Q: I am new to Texas and want to check on laws regarding the advertising of alcohol and tobacco products in print and online that are specific to tobacco barns and liquor stores.
A: First, here is a link to a list of laws affecting advertising in the Texas Alcoholic Beverage code:
(Click “Alcoholic Beverage” to view the short list of laws.)
Second, another good resource is the Texas Alcoholic Beverage Commission marketing practices link:
Third, there’s Chapter 161 in the Health & Safety code re tobacco and e-cigarettes:
Fourth, restrictions on tobacco advertising are federal, so please see federal advertising restrictions on cigarette advertising at this link:
Q: Our hospital board met and then went into closed session for “medical peer review” and didn’t cite one of the usual exceptions that would allow them to go into closed session under the Texas Open Meetings Act. The attorney for the hospital district was not present. Do you have any information on medical peer review and closed sessions? What are they talking about?
A: According to the Texas Attorney General’s Open Meetings Handbook, there are two provisions that permit specified governmental bodies to discuss an individual’s medical or psychiatric records in closed session: “Section 551.078 is the narrower provision, applying to a medical board or medical committee when discussing the records of an applicant for a disability benefit from a public retirement system. Section 551.0785 is much broader, allowing a governmental body that administers a public insurance, health or retirement plan to hold a closed session when discussing the records or information from the records of an individual applicant for a benefit from the plan. The benefits appeals committee for a public self-funded health plan may also meet in executive session for this purpose.”
But here’s something that might zero-in on your question a little better. See Texas Attorney General opinion JC-108, rendered in 1999. A state representative asks the AG “Whether the governing body of a hospital district may meet in closed session when acting as a medical peer review committee under the Medical Practice Act and related questions.”
In the summary of the opinion, then-Attorney General John Cornyn states: “Pursuant to the Medical Practice Act, the governing body of a hospital district acts as a medical peer review committee when it decides whether a physician should receive hospital privileges, evaluates the competence of a physician, or evaluates the quality of medical and health care services at the district’s hospital, to the extent that the evaluation involves discussions or records that specifically identify an individual patient or physician. Section 161.032(a) of the Texas Health and Safety Code exempts a hospital district’s proceedings as a medical peer review committee from the requirements of the Open Meetings Act.”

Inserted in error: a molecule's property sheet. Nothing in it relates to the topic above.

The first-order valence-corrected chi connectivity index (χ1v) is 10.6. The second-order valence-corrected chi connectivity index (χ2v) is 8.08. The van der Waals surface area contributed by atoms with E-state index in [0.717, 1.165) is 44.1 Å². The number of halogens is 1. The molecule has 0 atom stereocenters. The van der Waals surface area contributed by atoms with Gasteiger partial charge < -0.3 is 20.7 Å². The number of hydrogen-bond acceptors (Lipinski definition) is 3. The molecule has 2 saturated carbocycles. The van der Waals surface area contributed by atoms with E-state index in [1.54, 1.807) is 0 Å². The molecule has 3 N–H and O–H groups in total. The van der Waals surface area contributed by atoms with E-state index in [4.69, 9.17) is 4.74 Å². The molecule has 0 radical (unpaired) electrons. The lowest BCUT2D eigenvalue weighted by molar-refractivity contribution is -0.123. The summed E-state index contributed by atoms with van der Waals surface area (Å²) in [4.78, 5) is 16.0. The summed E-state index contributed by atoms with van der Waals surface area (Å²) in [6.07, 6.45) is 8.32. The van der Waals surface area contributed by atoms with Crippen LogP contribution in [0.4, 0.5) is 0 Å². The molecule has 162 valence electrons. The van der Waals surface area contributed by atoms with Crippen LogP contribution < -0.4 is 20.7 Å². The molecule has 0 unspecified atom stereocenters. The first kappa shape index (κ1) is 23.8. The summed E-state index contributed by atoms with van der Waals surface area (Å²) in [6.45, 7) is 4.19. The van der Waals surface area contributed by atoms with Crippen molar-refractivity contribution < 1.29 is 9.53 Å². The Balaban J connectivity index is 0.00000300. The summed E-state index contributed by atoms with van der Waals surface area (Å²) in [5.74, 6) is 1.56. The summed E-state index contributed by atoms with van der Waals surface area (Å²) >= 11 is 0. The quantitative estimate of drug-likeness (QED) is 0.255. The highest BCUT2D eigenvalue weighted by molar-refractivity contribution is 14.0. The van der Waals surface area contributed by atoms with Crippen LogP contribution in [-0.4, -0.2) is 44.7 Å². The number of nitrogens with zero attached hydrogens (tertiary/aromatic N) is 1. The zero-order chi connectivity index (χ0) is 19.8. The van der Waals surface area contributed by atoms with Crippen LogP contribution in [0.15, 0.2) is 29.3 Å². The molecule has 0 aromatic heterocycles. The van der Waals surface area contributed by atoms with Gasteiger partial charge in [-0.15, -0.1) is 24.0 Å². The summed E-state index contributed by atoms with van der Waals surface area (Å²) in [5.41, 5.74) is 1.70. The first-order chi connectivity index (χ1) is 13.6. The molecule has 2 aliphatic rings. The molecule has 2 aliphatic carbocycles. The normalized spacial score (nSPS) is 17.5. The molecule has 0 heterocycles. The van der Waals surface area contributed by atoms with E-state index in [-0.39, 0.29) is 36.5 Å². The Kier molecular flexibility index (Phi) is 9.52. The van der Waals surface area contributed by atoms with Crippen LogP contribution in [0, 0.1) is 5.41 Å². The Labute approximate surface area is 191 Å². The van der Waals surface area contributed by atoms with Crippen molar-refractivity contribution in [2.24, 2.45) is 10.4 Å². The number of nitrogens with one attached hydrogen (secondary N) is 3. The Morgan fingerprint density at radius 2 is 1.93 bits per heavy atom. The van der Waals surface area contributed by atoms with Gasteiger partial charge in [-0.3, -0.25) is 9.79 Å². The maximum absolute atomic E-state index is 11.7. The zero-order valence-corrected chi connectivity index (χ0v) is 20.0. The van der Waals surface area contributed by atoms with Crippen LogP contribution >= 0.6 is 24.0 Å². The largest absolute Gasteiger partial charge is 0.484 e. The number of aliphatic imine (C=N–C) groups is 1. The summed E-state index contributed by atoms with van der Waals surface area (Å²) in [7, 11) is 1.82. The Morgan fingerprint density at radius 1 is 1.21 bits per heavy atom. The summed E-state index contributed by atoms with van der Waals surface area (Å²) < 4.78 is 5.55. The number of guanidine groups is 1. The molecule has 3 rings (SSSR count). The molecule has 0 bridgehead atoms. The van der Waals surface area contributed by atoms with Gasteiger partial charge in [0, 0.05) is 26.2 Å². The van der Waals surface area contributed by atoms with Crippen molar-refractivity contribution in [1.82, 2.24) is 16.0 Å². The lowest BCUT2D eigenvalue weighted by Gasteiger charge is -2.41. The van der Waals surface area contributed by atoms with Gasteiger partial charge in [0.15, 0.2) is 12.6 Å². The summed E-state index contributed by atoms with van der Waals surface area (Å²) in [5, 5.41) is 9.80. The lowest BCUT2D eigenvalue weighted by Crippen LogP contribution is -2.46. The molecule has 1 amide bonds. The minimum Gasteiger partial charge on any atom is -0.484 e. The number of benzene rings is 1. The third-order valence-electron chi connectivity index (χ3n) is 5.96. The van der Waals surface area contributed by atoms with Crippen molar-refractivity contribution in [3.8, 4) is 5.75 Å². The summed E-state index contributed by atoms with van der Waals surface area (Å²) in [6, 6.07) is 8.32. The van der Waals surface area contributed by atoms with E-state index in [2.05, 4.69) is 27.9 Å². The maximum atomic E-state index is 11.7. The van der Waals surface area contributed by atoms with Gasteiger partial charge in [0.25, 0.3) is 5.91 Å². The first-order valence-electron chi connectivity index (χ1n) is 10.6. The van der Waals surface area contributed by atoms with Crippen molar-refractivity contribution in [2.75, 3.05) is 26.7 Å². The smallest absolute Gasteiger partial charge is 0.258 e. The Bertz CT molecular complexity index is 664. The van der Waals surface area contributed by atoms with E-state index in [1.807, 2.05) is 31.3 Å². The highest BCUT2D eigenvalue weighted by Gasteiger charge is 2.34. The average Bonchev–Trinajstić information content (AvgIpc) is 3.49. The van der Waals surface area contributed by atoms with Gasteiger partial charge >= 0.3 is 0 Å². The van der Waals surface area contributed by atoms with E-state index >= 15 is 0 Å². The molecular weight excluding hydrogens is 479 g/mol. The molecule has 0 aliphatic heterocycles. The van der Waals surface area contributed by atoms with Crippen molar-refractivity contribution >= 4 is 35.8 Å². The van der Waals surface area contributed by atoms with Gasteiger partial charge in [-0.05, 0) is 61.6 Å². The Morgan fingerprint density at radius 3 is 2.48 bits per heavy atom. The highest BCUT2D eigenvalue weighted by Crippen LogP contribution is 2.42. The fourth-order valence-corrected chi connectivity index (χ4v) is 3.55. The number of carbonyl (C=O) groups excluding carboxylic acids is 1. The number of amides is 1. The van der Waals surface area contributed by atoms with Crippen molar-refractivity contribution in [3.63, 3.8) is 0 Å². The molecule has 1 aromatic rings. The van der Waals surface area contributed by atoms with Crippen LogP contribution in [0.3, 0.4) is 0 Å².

Q: I want to research the role of my newspaper and its founders in the Texas Press Association. Would you name me some resources? I don’t want to spend much money. I am not going to pay $110, the Amazon price for a copy of the “Golden Jubilee History of the Texas Press Association.”
A: I searched online and found a copy of the Golden Jubilee History of the Texas Press and Texas Press Association (published in 1929 by Harben-Spotts) in good condition for $40, but if you’re a researcher and not a collector, why buy it when you can borrow one via interlibrary loan? Ask the county librarian or town librarian for help.
Another full-of-treasure book is “History of the Texas Press Association: From Its Organization in Houston in 1880 to Its Annual Convention in San Antonio in 1913” by Ferdinand B. Baillio, Southwestern Printing Company, printed 1916, 402 pages. Your librarian can help you track down a copy to borrow via interlibrary loan. By the way, Baillio was the 18th president of the Texas Press Association. Read about him at: http://texaspress.com/1896-97-col-fb-baillio-01
Now, back to the Golden Jubilee book you mentioned. If you want to try this instead, go to http://www.worldcat.org/ and type in the book title. A search for Golden Jubilee History of the Texas Press yielded nearly 30 hits, nearly all of them libraries in Texas.
Q: How many semiweeklies are there in Texas? And what are the most common publishing days for semiweeklies?
A: In the Texas Press directory database, there are 55 semiweeklies that are dues-paying members of the association. The tallies were close for the two more popular schedules, with 15 publishing Wednesday-Saturday schedule and 14 papers publishing Wednesday-Sunday. Tied for the third-most popular publication schedules were 9 papers publishing Thursday-Sunday and 9 papers publishing Tuesday-Friday.
While we’re at it, the remaining papers of the 55 semiweeklies are published as follows: Wednesday-Friday (1), Thursday-Saturday (2), Monday-Thursday (2), Tuesday-Thursday-Saturday (2) and Monday-Wednesday-Friday (1).